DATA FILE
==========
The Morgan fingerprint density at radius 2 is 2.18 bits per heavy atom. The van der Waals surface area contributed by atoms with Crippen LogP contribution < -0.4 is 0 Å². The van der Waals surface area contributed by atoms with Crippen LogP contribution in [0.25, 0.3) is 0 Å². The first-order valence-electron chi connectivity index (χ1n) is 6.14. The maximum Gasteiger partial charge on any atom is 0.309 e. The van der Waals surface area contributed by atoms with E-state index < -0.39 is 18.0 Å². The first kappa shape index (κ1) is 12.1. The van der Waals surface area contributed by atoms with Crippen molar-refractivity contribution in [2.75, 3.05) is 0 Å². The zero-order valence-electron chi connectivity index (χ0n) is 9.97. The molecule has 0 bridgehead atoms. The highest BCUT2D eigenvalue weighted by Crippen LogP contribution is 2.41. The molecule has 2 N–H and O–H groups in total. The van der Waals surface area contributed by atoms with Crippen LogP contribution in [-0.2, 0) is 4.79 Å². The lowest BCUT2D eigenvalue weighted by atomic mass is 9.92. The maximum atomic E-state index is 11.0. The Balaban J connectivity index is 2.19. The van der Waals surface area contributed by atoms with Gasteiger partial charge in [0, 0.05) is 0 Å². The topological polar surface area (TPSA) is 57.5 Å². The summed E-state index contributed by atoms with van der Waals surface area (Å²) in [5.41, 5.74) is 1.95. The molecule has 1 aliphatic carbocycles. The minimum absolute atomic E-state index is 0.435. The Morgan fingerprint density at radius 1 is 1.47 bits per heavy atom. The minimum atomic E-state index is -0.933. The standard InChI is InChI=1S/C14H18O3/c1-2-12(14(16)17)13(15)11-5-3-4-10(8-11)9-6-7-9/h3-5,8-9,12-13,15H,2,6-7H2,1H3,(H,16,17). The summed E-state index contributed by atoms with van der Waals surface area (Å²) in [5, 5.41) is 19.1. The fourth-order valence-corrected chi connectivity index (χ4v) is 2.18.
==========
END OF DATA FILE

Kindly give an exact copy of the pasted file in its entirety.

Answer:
The Morgan fingerprint density at radius 2 is 2.18 bits per heavy atom. The van der Waals surface area contributed by atoms with Crippen LogP contribution < -0.4 is 0 Å². The van der Waals surface area contributed by atoms with Crippen LogP contribution in [0.25, 0.3) is 0 Å². The first-order valence-electron chi connectivity index (χ1n) is 6.14. The maximum Gasteiger partial charge on any atom is 0.309 e. The van der Waals surface area contributed by atoms with E-state index < -0.39 is 18.0 Å². The first kappa shape index (κ1) is 12.1. The van der Waals surface area contributed by atoms with Crippen molar-refractivity contribution in [2.75, 3.05) is 0 Å². The zero-order valence-electron chi connectivity index (χ0n) is 9.97. The molecule has 0 bridgehead atoms. The highest BCUT2D eigenvalue weighted by Crippen LogP contribution is 2.41. The molecule has 2 N–H and O–H groups in total. The van der Waals surface area contributed by atoms with Crippen LogP contribution in [-0.2, 0) is 4.79 Å². The lowest BCUT2D eigenvalue weighted by atomic mass is 9.92. The maximum atomic E-state index is 11.0. The Balaban J connectivity index is 2.19. The van der Waals surface area contributed by atoms with Gasteiger partial charge in [0, 0.05) is 0 Å². The topological polar surface area (TPSA) is 57.5 Å². The summed E-state index contributed by atoms with van der Waals surface area (Å²) in [5.41, 5.74) is 1.95. The molecule has 1 aliphatic carbocycles. The minimum absolute atomic E-state index is 0.435. The Morgan fingerprint density at radius 1 is 1.47 bits per heavy atom. The minimum atomic E-state index is -0.933. The standard InChI is InChI=1S/C14H18O3/c1-2-12(14(16)17)13(15)11-5-3-4-10(8-11)9-6-7-9/h3-5,8-9,12-13,15H,2,6-7H2,1H3,(H,16,17). The summed E-state index contributed by atoms with van der Waals surface area (Å²) in [5, 5.41) is 19.1. The fourth-order valence-corrected chi connectivity index (χ4v) is 2.18.